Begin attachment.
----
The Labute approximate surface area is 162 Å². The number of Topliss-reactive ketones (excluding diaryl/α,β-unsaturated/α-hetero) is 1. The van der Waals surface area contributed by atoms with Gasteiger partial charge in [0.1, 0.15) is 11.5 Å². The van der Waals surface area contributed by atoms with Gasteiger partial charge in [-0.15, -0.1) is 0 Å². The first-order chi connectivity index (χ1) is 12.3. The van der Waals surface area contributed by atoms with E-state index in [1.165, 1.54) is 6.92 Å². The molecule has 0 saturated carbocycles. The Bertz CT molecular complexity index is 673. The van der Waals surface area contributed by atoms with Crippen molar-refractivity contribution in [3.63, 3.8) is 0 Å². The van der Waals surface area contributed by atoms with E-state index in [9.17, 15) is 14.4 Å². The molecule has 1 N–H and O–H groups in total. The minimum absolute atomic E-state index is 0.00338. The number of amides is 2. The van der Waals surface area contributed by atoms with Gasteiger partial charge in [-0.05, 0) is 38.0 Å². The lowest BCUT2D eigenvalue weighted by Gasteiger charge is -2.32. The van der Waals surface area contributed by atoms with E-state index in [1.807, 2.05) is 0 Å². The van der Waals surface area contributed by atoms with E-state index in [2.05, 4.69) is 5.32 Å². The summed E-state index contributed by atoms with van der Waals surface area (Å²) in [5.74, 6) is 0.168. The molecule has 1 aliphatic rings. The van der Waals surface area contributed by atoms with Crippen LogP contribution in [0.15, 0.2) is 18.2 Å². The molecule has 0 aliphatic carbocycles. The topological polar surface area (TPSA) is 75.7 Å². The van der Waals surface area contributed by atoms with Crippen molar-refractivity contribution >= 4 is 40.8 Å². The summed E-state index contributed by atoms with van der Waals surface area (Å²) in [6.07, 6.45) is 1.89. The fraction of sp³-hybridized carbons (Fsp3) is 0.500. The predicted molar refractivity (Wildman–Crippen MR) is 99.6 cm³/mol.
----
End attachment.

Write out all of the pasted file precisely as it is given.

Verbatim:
The Labute approximate surface area is 162 Å². The number of Topliss-reactive ketones (excluding diaryl/α,β-unsaturated/α-hetero) is 1. The van der Waals surface area contributed by atoms with Gasteiger partial charge in [0.1, 0.15) is 11.5 Å². The van der Waals surface area contributed by atoms with Gasteiger partial charge in [-0.15, -0.1) is 0 Å². The first-order chi connectivity index (χ1) is 12.3. The van der Waals surface area contributed by atoms with E-state index in [1.165, 1.54) is 6.92 Å². The molecule has 0 saturated carbocycles. The Bertz CT molecular complexity index is 673. The van der Waals surface area contributed by atoms with Crippen molar-refractivity contribution in [3.63, 3.8) is 0 Å². The van der Waals surface area contributed by atoms with E-state index in [9.17, 15) is 14.4 Å². The molecule has 1 N–H and O–H groups in total. The minimum absolute atomic E-state index is 0.00338. The number of amides is 2. The van der Waals surface area contributed by atoms with Gasteiger partial charge in [-0.05, 0) is 38.0 Å². The lowest BCUT2D eigenvalue weighted by Gasteiger charge is -2.32. The van der Waals surface area contributed by atoms with E-state index in [1.807, 2.05) is 0 Å². The van der Waals surface area contributed by atoms with E-state index in [2.05, 4.69) is 5.32 Å². The summed E-state index contributed by atoms with van der Waals surface area (Å²) in [5.74, 6) is 0.168. The molecule has 1 aliphatic rings. The van der Waals surface area contributed by atoms with Crippen LogP contribution in [0.15, 0.2) is 18.2 Å². The molecule has 0 aliphatic carbocycles. The topological polar surface area (TPSA) is 75.7 Å². The van der Waals surface area contributed by atoms with Crippen molar-refractivity contribution >= 4 is 40.8 Å². The summed E-state index contributed by atoms with van der Waals surface area (Å²) in [6.07, 6.45) is 1.89. The fraction of sp³-hybridized carbons (Fsp3) is 0.500. The predicted molar refractivity (Wildman–Crippen MR) is 99.6 cm³/mol.